The Forgotten Girls by Monica Potts
THE FORGOTTEN GIRLS
I sometimes just feel the need for non-fiction. A way of escaping from the escapism that novels so often provide to ground myself in a topic, a time, a study, that does something for me in a different way. That being said, we know the lines between fiction and non-fiction can indeed be blurry — because isn’t it so that some of the best stories we read utterly convince us they are true, whilst the greatest non-fiction can read like a novel?
I recently had that exact experience that I needed, reading; The Forgotten Girls by Monica Potts.
Monica and Darci are the closest of childhood friends. They grow up together in rural Arkansas and are both bright students at their local school. They share much of their lives, both growing up in working class families, as well as their desire to eventually move away from their homes, from their communities. Whilst Monica does so — she leaves to attend college and becomes a journalist — Darci doesn’t.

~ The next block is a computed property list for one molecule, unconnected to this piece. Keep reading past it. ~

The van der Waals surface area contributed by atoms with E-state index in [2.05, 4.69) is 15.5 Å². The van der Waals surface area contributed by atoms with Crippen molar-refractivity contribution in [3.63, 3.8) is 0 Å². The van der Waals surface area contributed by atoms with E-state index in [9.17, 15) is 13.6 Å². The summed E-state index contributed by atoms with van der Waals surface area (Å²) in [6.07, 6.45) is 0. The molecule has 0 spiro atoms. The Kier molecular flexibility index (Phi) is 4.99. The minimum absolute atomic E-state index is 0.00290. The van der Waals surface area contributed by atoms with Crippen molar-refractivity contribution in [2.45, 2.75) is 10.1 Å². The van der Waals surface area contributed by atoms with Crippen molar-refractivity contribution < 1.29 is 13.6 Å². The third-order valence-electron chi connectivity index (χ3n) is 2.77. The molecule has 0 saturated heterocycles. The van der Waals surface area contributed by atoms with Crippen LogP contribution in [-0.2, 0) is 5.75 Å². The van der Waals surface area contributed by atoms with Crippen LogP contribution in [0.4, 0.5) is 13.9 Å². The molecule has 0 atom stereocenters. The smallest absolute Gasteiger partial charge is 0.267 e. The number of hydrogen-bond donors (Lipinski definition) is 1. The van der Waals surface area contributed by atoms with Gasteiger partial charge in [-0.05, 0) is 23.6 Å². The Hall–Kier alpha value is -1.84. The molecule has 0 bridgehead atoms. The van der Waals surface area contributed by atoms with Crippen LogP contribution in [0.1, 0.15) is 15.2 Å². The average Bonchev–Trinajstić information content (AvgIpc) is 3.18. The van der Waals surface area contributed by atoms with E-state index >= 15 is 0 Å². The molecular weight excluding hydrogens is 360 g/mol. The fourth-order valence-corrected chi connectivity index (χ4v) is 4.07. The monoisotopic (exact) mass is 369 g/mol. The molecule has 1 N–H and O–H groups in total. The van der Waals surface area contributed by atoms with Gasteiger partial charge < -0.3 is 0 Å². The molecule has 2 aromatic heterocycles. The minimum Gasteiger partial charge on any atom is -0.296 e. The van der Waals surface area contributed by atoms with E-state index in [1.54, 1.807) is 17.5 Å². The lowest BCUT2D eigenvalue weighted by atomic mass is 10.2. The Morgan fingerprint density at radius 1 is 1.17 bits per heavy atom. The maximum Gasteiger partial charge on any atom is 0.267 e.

When Monica learns through work research that the life expectancy of the women in her hometown has steeply declined, she has to return, to understand and to find the answers.
When she finds Darci — now an addict, a single mother, unemployed and virtually homeless — and reconnects with her, she finds much of her answers in Darci’s struggle and the relentless cycle of poverty and addiction that she is trapped in.
This is a hugely insightful and emotive read. Personal and powerful, it conveys the impact of the choices we make — though it shows how, for so many, the hopelessness that they face is an all-consuming one. Is there really a way of leaving? Can we ever truly escape?
There are no easy answers — indeed, parts of this don’t make for an easy read. But it is a tender and unquestionably, an incredibly important book ~ S